On Friday morning Dawn sat next to the kitchen door and patiently waited for me to reach around her neck, attach her training collar and leash. She acted a little jittery when I pulled out a red vest, put it around her flank and closed the plastic buckle, but it’s the first time she’s worn “working” gear.
I grabbed her lead, and she followed me with a wagging tail, effortlessly hopping in the Honda’s backseat, finding a spot between Meadow and Adriana. They sniffed the red vest for a second, acknowledging her new attire, before sticking their noses against the window, adding to the slobbery art already smearing the glass.
We were going to the Springfield Greenway for a four-mile walk; Dawn knew the drill. It’s hard to believe that two months ago she’d been feral. I thought about her first ride in a car, when she’d been thrashing in Donna’s van on that Christmas Eve morning, bleeding from biting her own tongue in fear. It wasn’t that long ago.
The only reason we’ve been able to socialize her in two short months is because of our pack. As I’ve said before, our dogs did all the hard work, teaching Dawn everything – from how to get into a car to where to go to the bathroom. They had even taught her leash etiquette.
At the greenway she jumped out of the car onto the sidewalk and walked the next several miles using perfect manners. Once in a while, Adriana, our eight-month-old mutt, would find a stick or chestnut and egg her on, tempting her to play. Inevitably, Dawn would cave and I’d let a half-assed, tethered wrestling match break out, but the game rarely lasted longer than a minute before Dawn was back to walking in formation, leash slack, right beside the rest of her pack.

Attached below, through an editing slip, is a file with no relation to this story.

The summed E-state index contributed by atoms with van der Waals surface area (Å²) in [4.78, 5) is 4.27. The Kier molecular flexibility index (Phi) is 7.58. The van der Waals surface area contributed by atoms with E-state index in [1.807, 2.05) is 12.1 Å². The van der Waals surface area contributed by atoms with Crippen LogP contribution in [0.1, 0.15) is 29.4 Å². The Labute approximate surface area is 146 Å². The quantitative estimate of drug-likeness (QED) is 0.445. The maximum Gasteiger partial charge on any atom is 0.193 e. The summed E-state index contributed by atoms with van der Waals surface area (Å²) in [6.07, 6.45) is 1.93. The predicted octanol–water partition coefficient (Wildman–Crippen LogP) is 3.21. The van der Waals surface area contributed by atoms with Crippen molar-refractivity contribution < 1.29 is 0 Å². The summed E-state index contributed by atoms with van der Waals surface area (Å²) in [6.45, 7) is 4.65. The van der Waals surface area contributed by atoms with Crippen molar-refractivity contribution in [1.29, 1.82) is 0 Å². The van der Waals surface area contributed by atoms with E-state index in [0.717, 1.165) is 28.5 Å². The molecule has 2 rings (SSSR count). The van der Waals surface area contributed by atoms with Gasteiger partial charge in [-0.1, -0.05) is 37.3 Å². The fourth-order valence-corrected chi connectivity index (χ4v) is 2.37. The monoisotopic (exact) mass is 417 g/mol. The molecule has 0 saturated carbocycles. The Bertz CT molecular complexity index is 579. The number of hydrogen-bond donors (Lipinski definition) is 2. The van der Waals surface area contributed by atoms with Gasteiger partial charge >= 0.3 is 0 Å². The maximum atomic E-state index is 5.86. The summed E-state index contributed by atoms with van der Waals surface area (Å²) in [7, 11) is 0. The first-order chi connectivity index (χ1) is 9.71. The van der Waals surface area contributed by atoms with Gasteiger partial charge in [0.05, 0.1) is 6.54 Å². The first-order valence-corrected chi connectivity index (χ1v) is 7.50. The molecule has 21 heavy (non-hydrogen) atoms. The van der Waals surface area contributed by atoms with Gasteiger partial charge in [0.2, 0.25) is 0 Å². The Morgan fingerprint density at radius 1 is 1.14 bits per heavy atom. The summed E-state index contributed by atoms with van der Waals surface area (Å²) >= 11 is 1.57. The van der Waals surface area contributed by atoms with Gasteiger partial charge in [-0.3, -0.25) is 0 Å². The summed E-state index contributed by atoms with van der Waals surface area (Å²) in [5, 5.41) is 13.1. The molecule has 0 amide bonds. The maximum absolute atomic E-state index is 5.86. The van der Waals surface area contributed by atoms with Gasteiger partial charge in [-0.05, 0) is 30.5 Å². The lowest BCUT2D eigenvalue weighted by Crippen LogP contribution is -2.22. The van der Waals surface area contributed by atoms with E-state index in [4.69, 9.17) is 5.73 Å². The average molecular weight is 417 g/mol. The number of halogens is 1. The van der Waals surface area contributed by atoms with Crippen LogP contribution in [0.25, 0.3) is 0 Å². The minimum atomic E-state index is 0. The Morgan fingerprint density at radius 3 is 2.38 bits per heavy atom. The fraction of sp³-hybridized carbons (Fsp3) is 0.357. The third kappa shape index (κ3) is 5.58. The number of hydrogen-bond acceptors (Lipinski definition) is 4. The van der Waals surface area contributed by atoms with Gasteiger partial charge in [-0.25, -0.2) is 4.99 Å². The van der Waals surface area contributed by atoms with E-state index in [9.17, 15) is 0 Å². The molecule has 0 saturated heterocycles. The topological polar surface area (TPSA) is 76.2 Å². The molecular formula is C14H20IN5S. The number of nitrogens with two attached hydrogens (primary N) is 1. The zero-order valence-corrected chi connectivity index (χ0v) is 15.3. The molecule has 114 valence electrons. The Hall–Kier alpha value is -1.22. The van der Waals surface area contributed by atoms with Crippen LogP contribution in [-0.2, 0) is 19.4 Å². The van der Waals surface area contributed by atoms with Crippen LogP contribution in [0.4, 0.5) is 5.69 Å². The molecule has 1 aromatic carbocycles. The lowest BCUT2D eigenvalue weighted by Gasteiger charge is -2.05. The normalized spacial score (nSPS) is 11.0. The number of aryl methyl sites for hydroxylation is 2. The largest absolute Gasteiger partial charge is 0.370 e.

Dawn’s not perfect. She still chews shoes. She’ll bark at other dogs on the greenway, not aggressively but enough, and she’ll bark for her food bowl, but these are minor concerns and easily changed with consistent correction. Her biggest problem is that she’s still timid around humans.
When we got home from Friday’s walk, I unhooked Dawn’s nylon vest, and she seemed extraordinarily happy to have it off, but I told myself there’s no way she knows what it says. Besides, she’ll have to get used to it.
I brush the fur off the bright, meant-to-be-seen vest, hang it in the dog’s closet – filled with leashes, food, treats, brushes, clippers, medicine, shampoo, and paper towels – and shut the door behind me.
Dawn’s red vest reads Adopt Me. It’s time for a happy ending.